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Doctors & patients are saying about 'Beat Your A-Fib'...


"If I had [your book] 10 years ago, it would have saved me 8 years of hell.”

Roy Salmon, Patient, A-Fib Free,
Adelaide, Australia

"This book is incredibly complete and easy-to-understand for anybody. I certainly recommend it for patients who want to know more about atrial fibrillation than what they will learn from doctors...."

Pierre Jaïs, M.D. Professor of Cardiology, Haut-Lévêque Hospital, Bordeaux, France

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Dr. Wilber Su,
Cavanaugh Heart Center, 
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Ira David Levin, heart patient, 
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"Within the pages of Beat Your A-Fib, Dr. Steve Ryan, PhD, provides a comprehensive guide for persons seeking to find a cure for their Atrial Fibrillation."

Walter Kerwin, MD, Cedars-Sinai Medical Center, Los Angeles, CA


Air Quality, Pollution and Atrial Fibrillation: Is There a Link?

Millions of people live in areas where air pollution can cause serious health problems. Local air quality can affect our daily lives. Like the weather, it can change from day to day.

Researchers wanted to know if there’s a role of traffic & non-traffic air emissions in triggering cardiovascular (CV) hospitalizations.

They tested levels of air pollution (i.e. particulate matter, PM) in multiple urban areas of New York State, then the next day correlated this data with hospitalizations for arrhythmia.

Research Findings: This research revealed that higher pollution levels lead to:

• more than doubled hospitalization for A-Fib;
• nearly quadrupled hospitalizations for stroke.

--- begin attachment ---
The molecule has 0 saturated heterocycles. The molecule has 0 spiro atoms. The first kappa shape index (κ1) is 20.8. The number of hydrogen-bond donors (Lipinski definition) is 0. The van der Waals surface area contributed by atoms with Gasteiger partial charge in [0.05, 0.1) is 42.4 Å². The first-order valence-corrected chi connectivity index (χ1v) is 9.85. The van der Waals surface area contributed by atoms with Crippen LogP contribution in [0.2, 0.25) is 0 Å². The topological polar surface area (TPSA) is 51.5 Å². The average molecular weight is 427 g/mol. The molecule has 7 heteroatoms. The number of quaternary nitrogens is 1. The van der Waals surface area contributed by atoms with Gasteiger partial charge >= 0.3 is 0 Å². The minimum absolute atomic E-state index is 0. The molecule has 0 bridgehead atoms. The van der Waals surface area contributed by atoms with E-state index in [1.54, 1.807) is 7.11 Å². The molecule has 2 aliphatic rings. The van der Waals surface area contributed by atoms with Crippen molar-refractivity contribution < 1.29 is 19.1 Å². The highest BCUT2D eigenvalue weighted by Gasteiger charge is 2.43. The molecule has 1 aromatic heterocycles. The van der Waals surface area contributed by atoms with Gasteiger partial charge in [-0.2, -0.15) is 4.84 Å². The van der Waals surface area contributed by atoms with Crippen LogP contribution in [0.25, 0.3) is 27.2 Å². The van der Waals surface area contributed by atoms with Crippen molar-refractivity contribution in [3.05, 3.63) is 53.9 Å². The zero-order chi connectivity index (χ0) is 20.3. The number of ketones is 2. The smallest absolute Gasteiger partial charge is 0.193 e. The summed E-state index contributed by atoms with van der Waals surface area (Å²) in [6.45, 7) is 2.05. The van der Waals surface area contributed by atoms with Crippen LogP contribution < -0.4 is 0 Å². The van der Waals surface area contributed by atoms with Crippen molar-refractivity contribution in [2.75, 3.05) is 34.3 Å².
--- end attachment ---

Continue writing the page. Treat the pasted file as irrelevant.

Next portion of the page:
This is a wake-up call for anyone with Atrial Fibrillation who lives in an urban setting.

Air quality is a measure of the solid particles and liquid droplets found in outdoor air. These pollutants (particulate matter) are emitted from power plants, industries and automobiles.
Air Quality Index - Get data on your location

Air Quality Index – Get data on your location

How Can I Reduce My Exposure to Air Pollution? You can use air quality alerts to protect yourself and others when particulate matter (PM) reaches harmful levels.

The Air Quality Index (AQI) tells you how clean or polluted your outdoor air is, along with associated health effects that may be of concern. Learn how you can get AQI notifications sent to you.

Check the Air Quality Data Where You Live: There’s a nifty little app to check your area’s air quality rating for today. Just enter your city name (it displays the best matches to select from) or enter your zip code.

The AQI “dial” will appear with your location’s information. See graphic example (right). To check your area’s air quality, go to AirNow (https://www.airnow.gov/)

Bottom Line if You Have A-Fib: Be aware of the air quality where you live. Protect yourself. Stay informed. (Many news channels report the AQI each day.)

If you have an inkling that your air quality might be low that day, go online and check the Air Quality Index for your locale. If it’s low, stay indoors. Curtail or postpone outdoor activities. If you must go out, use your car’s air conditioner.

Resources for this article

• Bottomline Health, December 2019, Vol 33/No12. P. 12.

• Rich, David Q. et al. Triggering of cardiovascular hospital admissions by source specific fine particle concentration in urban centers of New York State. Environment International, Volume 126, May 2019, Pages 387-394. https://www.sciencedirect.com/science/article/pii/S0160412018325881 https://doi.org/10.1016/j.envint.2019.02.018

• Environmental Protection Agency (EPAA): Particulate Matter (PM) Basics. https://www.epa.gov/pm-pollution/particulate-matter-pm-basics

• AirNow.gov https://www.airnow.gov/about-airnow/ and https://www.airnow.gov/

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